Blogs, reflective journals, e-portfolios and other technologies are often claimed to enhance reflection which in turn is seen as having a positive impact on learning. Many assignment questions in subjects such as management and nursing are designed to encourage students to reflect on their learning and how it relates to their practice. But while there’s a growing body of literature around reflection and most of us recognise that it’s important, there’s a great deal of uncertainty as to exactly what reflection is, how to design reflective questions and how to assess students’ responses to them.
These were the issues in the minds of Shailey Minocha, my co-investigator, and me when we initiated a project on reflective learning in 2006, funded by the PBPL CETL. Today we presented the project’s findings at a poster session organised by the PBPL CETL. I was encouraged by the high degree of interest expressed by many of the people visiting our stall.
Our project kicked off (after a literature review) with a workshop with tutors and academics at the Open University to discover what they considered the most important attributes of reflection. Many of them had been involved in assessing reflective responses to assignment questions and had found this hard to do.
We developed a model for reflection, derived from exercises with the workshop participants and systematically enhanced by our tutor consultants. This can be used to help design reflective questions, and to mark them. Reflection can be an iterative process involving different stages which can be at a basic level or deeper. It normally starts with a basic observation of an incident, you might then notice the effects, report how that impacts on you, identify your own position and look at how you can improve.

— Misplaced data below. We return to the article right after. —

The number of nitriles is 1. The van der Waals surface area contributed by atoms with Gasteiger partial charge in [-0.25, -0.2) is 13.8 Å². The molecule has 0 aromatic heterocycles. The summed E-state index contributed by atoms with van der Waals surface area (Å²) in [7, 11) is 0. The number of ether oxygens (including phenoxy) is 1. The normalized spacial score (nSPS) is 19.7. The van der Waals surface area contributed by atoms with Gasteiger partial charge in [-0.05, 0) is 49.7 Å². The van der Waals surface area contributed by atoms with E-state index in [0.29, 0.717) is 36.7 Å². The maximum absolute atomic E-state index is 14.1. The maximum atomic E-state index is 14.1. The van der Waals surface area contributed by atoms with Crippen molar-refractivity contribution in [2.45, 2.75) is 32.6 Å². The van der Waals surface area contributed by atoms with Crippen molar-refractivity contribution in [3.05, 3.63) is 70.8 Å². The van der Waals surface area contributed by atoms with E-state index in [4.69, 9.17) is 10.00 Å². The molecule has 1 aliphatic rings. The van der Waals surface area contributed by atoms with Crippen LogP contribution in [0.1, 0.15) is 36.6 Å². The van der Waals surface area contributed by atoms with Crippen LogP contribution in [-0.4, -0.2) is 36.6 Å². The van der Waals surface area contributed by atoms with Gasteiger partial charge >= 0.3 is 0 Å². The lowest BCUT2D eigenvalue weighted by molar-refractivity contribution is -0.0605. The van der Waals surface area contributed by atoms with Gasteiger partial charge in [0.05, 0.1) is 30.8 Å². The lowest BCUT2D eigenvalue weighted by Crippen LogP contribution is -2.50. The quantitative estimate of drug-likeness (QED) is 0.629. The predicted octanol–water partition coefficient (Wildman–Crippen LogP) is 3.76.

Some questions are designed to address only one or more of these basic levels of reflection. That may be fine at earlier levels of study, and when students are not used to having to reflect. We believe though that reflection becomes more valuable when some of the deeper aspects are applied, such as contextualising, identifying causes, relating your learning to your practice, connecting it to theory and justifying changes in your behaviour or thinking as a result of the reflection.
Key findings from the project include:
1. Reflection is hard. Guidance is required in the design of reflective questions (by course teams), the writing of reflective accounts (by students) and the marking of assessments (by tutors).
2. Reflective skills need to be built up gradually. It takes time to get used to the new ways of thinking required.
3. It is necessary to situate reflection in the course and relate it to the students’ practice. Reasons for introducing reflection to students must be made clear up front.
4. How the questions are worded is very important in encouraging appropriate reflective responses.
5. Models of reflection have to be adapted according to the subject area or educational level. The model may require to be less self-centred for example if the subject is nursing – practice-based reflection may be quite different from self-reflection.
6. Tutors find it difficult to mark reflective answers fairly and students can feel it can be hit and miss.
7. The model developed is a long term project or process model; the others tend to be more incident-based – our wording is not related to incidents. However our model could be applied to incidents as well as processes.
8. Reflection is cyclical – and the aspects of reflection can be applied cyclically.
Now critically reflect on the learning you have achieved while reading the above blog entry and how it might relate to your practice (10 marks)…